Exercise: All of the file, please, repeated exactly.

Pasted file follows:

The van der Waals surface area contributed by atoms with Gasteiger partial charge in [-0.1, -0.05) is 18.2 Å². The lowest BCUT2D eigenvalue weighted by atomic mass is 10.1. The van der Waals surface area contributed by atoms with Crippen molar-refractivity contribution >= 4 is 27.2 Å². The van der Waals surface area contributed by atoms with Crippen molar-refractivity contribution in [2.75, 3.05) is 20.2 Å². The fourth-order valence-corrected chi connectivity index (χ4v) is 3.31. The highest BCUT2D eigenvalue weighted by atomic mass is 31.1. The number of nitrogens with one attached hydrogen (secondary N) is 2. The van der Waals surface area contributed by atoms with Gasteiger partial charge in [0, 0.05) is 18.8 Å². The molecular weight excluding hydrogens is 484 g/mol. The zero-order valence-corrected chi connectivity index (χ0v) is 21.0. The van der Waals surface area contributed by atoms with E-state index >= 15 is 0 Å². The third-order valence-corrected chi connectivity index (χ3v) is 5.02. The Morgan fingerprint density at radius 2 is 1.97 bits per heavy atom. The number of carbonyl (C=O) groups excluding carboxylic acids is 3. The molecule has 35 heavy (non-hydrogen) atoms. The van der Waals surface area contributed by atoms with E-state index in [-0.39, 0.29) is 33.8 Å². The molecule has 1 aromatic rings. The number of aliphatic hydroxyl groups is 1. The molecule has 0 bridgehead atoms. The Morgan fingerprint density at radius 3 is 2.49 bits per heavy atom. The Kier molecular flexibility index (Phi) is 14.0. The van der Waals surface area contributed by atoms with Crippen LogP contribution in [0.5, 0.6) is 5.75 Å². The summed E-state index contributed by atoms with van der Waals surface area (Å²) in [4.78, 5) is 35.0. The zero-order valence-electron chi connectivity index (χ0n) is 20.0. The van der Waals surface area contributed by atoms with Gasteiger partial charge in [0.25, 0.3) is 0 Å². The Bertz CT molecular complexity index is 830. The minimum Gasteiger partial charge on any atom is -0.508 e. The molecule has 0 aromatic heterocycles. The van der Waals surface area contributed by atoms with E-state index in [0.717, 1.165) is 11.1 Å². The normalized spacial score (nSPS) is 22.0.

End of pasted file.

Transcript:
The van der Waals surface area contributed by atoms with Gasteiger partial charge in [-0.1, -0.05) is 18.2 Å². The lowest BCUT2D eigenvalue weighted by atomic mass is 10.1. The van der Waals surface area contributed by atoms with Crippen molar-refractivity contribution >= 4 is 27.2 Å². The van der Waals surface area contributed by atoms with Crippen molar-refractivity contribution in [2.75, 3.05) is 20.2 Å². The fourth-order valence-corrected chi connectivity index (χ4v) is 3.31. The highest BCUT2D eigenvalue weighted by atomic mass is 31.1. The number of nitrogens with one attached hydrogen (secondary N) is 2. The van der Waals surface area contributed by atoms with Gasteiger partial charge in [0, 0.05) is 18.8 Å². The molecular weight excluding hydrogens is 484 g/mol. The zero-order valence-corrected chi connectivity index (χ0v) is 21.0. The van der Waals surface area contributed by atoms with E-state index >= 15 is 0 Å². The third-order valence-corrected chi connectivity index (χ3v) is 5.02. The Morgan fingerprint density at radius 2 is 1.97 bits per heavy atom. The number of carbonyl (C=O) groups excluding carboxylic acids is 3. The molecule has 35 heavy (non-hydrogen) atoms. The van der Waals surface area contributed by atoms with E-state index in [-0.39, 0.29) is 33.8 Å². The molecule has 1 aromatic rings. The number of aliphatic hydroxyl groups is 1. The molecule has 0 bridgehead atoms. The Morgan fingerprint density at radius 3 is 2.49 bits per heavy atom. The Kier molecular flexibility index (Phi) is 14.0. The van der Waals surface area contributed by atoms with Crippen LogP contribution in [0.5, 0.6) is 5.75 Å². The summed E-state index contributed by atoms with van der Waals surface area (Å²) in [4.78, 5) is 35.0. The zero-order valence-electron chi connectivity index (χ0n) is 20.0. The van der Waals surface area contributed by atoms with Gasteiger partial charge in [0.25, 0.3) is 0 Å². The Bertz CT molecular complexity index is 830. The minimum Gasteiger partial charge on any atom is -0.508 e. The molecule has 0 aromatic heterocycles. The van der Waals surface area contributed by atoms with E-state index in [0.717, 1.165) is 11.1 Å². The normalized spacial score (nSPS) is 22.0.